Thursday, August 25, 2011

Call for Philosophy Papers SSPP

Screen shot 2011 08 25 at 7 03 40 AM

I'm the philosophy program chair for the 104th annual meeting of the Southern Society for Philosophy and Psychology, to be held March 22-24, 2012 in Savannah, GA. SSPP meetings feature concurrent programs in philosophy and psychology, as well as plenary sessions jointly sponsored by the philosophy and psychology program committees. The deadline for all submissions is November 1, 2011.

Invited Speakers:

David Rosenthal (CUNY Graduate Center)

William Bechtel (UC San Diego)

Jesse Prinz (CUNY Graduate Center)

Invited Symposia:

Cognition and the Social: Carrie Figdor, Bryce Huebner, Anthony Chemero

Perplexities of Perception: Brian Keeley, Robert Briscoe, Berit Brogaard

Fictionalism, Falsehood and the Epistemic Value of Truth: Anthony Dardis, Chase Wrenn, Tad Zawidzki

Explaining Consciousness: Richard Brown, Josh Weisberg, Kenneth Williford

The Philosophy Program Committee encourages the submission of papers and symposium proposals.  Their selection will be based on quality and relevance to philosophy, psychology, and other sciences of the mind.  The aim of the committee is to present as balanced a program as the quality of submissions in each area permits.

Papers:  Submissions exceeding 3,000 words will not be considered. Submissions should include a word count and an abstract of no more than 150 words.  Self-reference should be deleted to permit blind reviewing; authors should indicate their identity only on the cover letter that accompanies their submission.  All papers submitted and presented should employ gender-neutral language.  Please submit file as lastname.firstname.doc or lastname.firstname.rtf or lastname.firstname.pdf.

Papers, along with the Abstract Submission Form on the website, should be submitted electronically to: 

Dr. Pete Mandik

Certain papers may be selected for commentary depending on overall programmatic considerations.  People who wish to comment on a paper or to chair a session may volunteer by sending a short version of their curriculum vitae directly to the program chairperson at the above address.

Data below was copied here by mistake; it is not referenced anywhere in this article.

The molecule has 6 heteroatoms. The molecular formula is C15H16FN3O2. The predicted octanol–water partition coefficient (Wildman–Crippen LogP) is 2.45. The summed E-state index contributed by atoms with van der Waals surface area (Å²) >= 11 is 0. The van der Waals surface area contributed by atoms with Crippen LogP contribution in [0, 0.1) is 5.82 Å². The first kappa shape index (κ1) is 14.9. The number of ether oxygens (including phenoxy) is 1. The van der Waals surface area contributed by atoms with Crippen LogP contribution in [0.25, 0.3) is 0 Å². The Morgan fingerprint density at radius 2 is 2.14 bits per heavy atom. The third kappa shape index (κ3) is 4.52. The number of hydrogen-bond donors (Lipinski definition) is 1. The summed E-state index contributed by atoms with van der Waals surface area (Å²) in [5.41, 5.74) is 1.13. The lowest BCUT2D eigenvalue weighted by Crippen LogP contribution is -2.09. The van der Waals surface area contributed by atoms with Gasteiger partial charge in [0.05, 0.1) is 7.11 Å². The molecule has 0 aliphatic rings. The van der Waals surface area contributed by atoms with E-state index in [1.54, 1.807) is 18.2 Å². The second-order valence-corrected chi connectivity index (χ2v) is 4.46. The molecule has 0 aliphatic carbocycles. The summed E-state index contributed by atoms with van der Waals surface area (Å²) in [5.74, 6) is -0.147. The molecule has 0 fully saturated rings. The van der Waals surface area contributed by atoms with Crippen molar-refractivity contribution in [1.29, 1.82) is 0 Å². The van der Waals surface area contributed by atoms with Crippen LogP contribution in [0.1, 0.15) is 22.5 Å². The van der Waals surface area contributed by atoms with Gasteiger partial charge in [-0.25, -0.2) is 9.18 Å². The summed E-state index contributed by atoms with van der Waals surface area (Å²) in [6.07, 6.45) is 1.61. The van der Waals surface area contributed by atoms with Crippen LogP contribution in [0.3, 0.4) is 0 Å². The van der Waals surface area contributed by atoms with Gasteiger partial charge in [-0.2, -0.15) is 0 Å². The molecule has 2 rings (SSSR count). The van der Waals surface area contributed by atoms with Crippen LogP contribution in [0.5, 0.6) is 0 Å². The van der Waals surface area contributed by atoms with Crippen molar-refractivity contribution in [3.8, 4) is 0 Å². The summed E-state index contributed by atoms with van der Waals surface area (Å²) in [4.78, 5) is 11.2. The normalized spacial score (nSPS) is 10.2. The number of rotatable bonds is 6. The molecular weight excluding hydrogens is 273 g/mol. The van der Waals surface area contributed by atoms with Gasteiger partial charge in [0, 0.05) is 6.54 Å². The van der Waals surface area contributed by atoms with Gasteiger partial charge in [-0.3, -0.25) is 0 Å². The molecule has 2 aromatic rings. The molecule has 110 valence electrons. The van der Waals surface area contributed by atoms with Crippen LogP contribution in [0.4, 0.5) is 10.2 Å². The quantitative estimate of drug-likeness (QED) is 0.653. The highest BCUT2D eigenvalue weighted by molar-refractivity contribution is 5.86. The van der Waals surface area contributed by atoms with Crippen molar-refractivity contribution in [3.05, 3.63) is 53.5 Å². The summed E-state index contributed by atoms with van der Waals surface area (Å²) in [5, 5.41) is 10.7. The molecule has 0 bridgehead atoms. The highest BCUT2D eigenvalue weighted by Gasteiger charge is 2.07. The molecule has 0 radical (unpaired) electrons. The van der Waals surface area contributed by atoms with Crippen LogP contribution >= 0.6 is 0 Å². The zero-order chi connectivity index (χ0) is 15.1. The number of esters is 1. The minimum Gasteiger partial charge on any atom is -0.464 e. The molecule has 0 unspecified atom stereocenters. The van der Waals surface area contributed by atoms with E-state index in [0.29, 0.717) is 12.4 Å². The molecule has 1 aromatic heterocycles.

Please specify ‘SSPP Submission' in the subject line.  If the paper is being submitted in consideration of a Graduate Student Travel Award, please specify ‘SSPP Submisson– GSTA.’  If the paper should be considered for the Griffith prize, please specify ‘SSPP submission - Griffith.’

Further info can be found at the SSPP website and especially in the SSPP August Newsletter.

Monday, August 22, 2011

xphi of zombies

ScienceDirect - Cognition : More dead than dead: Perceptions of persons in the persistent vegetative state:
Patients in persistent vegetative state (PVS) may be biologically alive, but these experiments indicate that people see PVS as a state curiously more dead than dead. Experiment 1 found that PVS patients were perceived to have less mental capacity than the dead. Experiment 2 explained this effect as an outgrowth of afterlife beliefs, and the tendency to focus on the bodies of PVS patients at the expense of their minds. Experiment 3 found that PVS is also perceived as “worse” than death: people deem early death better than being in PVS. These studies suggest that people perceive the minds of PVS patients as less valuable than those of the dead – ironically, this effect is especially robust for those high in religiosity.

Ross on Macpherson on the Senses

From NDPR: Peter Ross reviews Fiona Macpherson's new collection on the senses (a collection containing a piece by my good buddy Brian Keeley).

This collection makes it clear that philosophical issues about the sensory modalities deserve attention. It comprises eleven 'classic' works, eight previously unpublished papers, and a substantial introduction by Macpherson. All of the classic works (with the exception of a selection from Aristotle's De Anima) were published in the past 50 years. Some of these selections -- in particular, De Anima and H. P. Grice's 1962 essay "Some Remarks about the Senses" -- are classic in any context. However, the other classic selections have been underappreciated until recently, when the philosophical literature on sensory modalities started gaining more attention. Together the classic works demonstrate the challenge, complexity, and sheer (philosophical) fun of issues having to do with senses. The previously unpublished papers, most of which originated as invited papers for a 2004 conference titled "Individuating the Senses" at University of Glasgow, largely build on the classic works.

Tuesday, August 16, 2011

This is Quiet Karate Reflex

Thanks for voting, but we decided to go with "Quiet Karate Reflex." Here we are, playing Aristotelian Eye Jelly:

You can follow us on Google+ (until we get thrown off).

Saturday, August 13, 2011

CUNY Kripke Conference

Conference, September 15-16, 2011: Celebrating the publication of Saul A. Kripke, Philosophical Troubles: Collected Papers, Volume 1, Oxford University Press

Click Here for Schedule and Registration Information